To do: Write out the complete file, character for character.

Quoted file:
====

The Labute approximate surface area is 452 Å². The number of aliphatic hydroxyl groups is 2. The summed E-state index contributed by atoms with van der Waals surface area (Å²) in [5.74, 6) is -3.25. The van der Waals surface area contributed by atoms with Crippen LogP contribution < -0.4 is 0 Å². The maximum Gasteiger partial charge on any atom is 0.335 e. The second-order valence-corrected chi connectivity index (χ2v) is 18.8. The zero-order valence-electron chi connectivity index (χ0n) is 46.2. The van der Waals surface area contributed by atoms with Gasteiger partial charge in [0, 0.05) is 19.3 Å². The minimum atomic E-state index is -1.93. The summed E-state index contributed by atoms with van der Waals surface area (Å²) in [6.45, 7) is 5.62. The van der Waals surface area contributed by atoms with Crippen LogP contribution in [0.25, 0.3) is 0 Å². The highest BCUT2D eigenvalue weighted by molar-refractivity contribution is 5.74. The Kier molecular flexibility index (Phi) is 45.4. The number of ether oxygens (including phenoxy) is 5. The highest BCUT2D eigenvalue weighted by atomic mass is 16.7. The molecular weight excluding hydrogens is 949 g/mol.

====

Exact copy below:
The Labute approximate surface area is 452 Å². The number of aliphatic hydroxyl groups is 2. The summed E-state index contributed by atoms with van der Waals surface area (Å²) in [5.74, 6) is -3.25. The van der Waals surface area contributed by atoms with Crippen LogP contribution < -0.4 is 0 Å². The maximum Gasteiger partial charge on any atom is 0.335 e. The second-order valence-corrected chi connectivity index (χ2v) is 18.8. The zero-order valence-electron chi connectivity index (χ0n) is 46.2. The van der Waals surface area contributed by atoms with Gasteiger partial charge in [0, 0.05) is 19.3 Å². The minimum atomic E-state index is -1.93. The summed E-state index contributed by atoms with van der Waals surface area (Å²) in [6.45, 7) is 5.62. The van der Waals surface area contributed by atoms with Crippen LogP contribution in [0.25, 0.3) is 0 Å². The highest BCUT2D eigenvalue weighted by molar-refractivity contribution is 5.74. The Kier molecular flexibility index (Phi) is 45.4. The number of ether oxygens (including phenoxy) is 5. The highest BCUT2D eigenvalue weighted by atomic mass is 16.7. The molecular weight excluding hydrogens is 949 g/mol.